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      Cholesterol Reduction Rapidly Improves Endothelial Function After Acute Coronary Syndromes : The RECIFE (Reduction of Cholesterol in Ischemia and Function of the Endothelium) Trial

      1 , 1 , 1 , 1

      Circulation

      Ovid Technologies (Wolters Kluwer Health)

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          Most cited references 26

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          Close relation of endothelial function in the human coronary and peripheral circulations.

           M Gerhard,  S Knab,  P Ganz (1995)
          The relation between endothelium-dependent vasodilator function in the brachial and coronary arteries was determined in the same subjects. Coronary artery endothelial dysfunction precedes the development of overt atherosclerosis and is important in its pathogenesis. A noninvasive assessment of endothelial function in a peripheral conduit vessel, the brachial artery, was recently described, but the relation between brachial artery function and coronary artery vasodilator function has not been explored. In 50 patients referred to the catheterization laboratory for the evaluation of coronary artery disease (mean age +/- SD 56 +/- 10 years), the coronary vasomotor response to serial intracoronary infusions of the endothelium-dependent agonist acetylcholine (10(-8) to 10(-6) mol/liter), was studied. Endothelium-dependent vasodilation was also assessed in the brachial artery by measuring the change in brachial artery diameter in response to reactive hyperemia. Patients with coronary artery endothelial dysfunction manifested as vasoconstriction in response to acetylcholine had significantly impaired flow-mediated vasodilation in the brachial artery compared with that of patients with normal coronary endothelial function (4.8 +/- 5.5% vs. 10.8 +/- 7.6%, p < 0.01). Patients with coronary artery disease also had an attenuated brachial artery vasodilator response compared with that of patients with angiographically smooth coronary arteries (4.5 +/- 4.6% vs. 9.7 +/- 8.1%, p < 0.02). By multivariate analysis, the strongest predictors of reduced brachial dilator responses to flow were baseline brachial artery diameter (p < 0.001), coronary endothelial dysfunction (p = 0.003), the presence of coronary artery disease (p = 0.007) and cigarette smoking (p = 0.016). The brachial artery vasodilator response to sublingual nitroglycerin was independent of coronary endothelial responses or the presence of coronary artery disease. The positive predictive value of abnormal brachial dilation ( < 3%) in predicting coronary endothelial dysfunction is 95%. This study demonstrated a close relation between coronary artery endothelium-dependent vasomotor responses to acetylcholine and flow-mediated vasodilation in the brachial artery. This noninvasive method may become a useful surrogate in assessing the predisposition to atherosclerosis in patients with cardiac risk factors.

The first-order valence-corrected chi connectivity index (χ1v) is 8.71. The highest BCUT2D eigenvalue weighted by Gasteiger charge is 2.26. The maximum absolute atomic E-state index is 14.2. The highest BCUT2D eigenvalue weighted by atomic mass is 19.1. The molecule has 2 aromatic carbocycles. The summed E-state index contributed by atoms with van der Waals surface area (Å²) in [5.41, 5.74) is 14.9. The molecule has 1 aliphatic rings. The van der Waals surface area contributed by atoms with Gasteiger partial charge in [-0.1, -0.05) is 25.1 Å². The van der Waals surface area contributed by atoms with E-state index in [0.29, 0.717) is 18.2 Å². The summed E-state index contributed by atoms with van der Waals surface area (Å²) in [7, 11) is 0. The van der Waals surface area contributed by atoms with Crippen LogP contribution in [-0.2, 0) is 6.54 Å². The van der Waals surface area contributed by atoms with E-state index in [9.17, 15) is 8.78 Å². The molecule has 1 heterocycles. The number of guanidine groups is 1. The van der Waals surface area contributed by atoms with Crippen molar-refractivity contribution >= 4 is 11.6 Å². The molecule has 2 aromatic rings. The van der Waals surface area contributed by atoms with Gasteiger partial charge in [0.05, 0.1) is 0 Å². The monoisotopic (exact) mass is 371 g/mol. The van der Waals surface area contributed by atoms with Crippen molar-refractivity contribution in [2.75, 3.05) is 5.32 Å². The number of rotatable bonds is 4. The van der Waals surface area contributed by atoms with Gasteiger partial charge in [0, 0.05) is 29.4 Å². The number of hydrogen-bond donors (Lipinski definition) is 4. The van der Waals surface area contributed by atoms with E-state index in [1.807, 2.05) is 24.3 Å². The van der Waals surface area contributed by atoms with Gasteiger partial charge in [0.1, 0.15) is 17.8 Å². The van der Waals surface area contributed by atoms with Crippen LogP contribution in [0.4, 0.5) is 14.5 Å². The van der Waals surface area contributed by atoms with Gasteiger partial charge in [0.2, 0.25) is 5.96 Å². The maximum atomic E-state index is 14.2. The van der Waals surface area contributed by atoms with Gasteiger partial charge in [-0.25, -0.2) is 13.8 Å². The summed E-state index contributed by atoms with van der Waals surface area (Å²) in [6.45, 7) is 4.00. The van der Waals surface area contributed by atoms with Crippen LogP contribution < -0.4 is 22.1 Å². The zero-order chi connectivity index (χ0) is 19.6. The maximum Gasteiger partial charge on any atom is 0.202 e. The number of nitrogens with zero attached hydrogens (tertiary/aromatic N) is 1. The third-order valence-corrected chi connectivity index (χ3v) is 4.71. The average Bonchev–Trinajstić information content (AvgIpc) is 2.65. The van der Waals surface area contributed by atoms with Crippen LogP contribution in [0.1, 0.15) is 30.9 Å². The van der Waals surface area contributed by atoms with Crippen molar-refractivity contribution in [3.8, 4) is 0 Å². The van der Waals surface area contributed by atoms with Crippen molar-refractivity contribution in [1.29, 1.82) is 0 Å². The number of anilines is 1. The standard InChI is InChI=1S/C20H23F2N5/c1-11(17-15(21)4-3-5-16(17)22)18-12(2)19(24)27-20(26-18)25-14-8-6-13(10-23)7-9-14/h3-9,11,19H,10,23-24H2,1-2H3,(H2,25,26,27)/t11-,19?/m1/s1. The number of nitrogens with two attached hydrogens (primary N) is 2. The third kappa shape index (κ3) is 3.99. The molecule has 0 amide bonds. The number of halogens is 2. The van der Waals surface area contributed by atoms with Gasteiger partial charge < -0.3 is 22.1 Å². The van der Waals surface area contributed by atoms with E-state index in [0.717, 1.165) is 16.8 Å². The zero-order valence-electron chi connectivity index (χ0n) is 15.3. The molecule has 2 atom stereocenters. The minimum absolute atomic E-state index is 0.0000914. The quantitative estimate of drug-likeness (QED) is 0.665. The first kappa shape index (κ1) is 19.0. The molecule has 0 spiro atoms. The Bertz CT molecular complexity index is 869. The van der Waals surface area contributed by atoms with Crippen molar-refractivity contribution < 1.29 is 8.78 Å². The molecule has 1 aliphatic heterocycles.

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            Regression of coronary artery disease as a result of intensive lipid-lowering therapy in men with high levels of apolipoprotein B.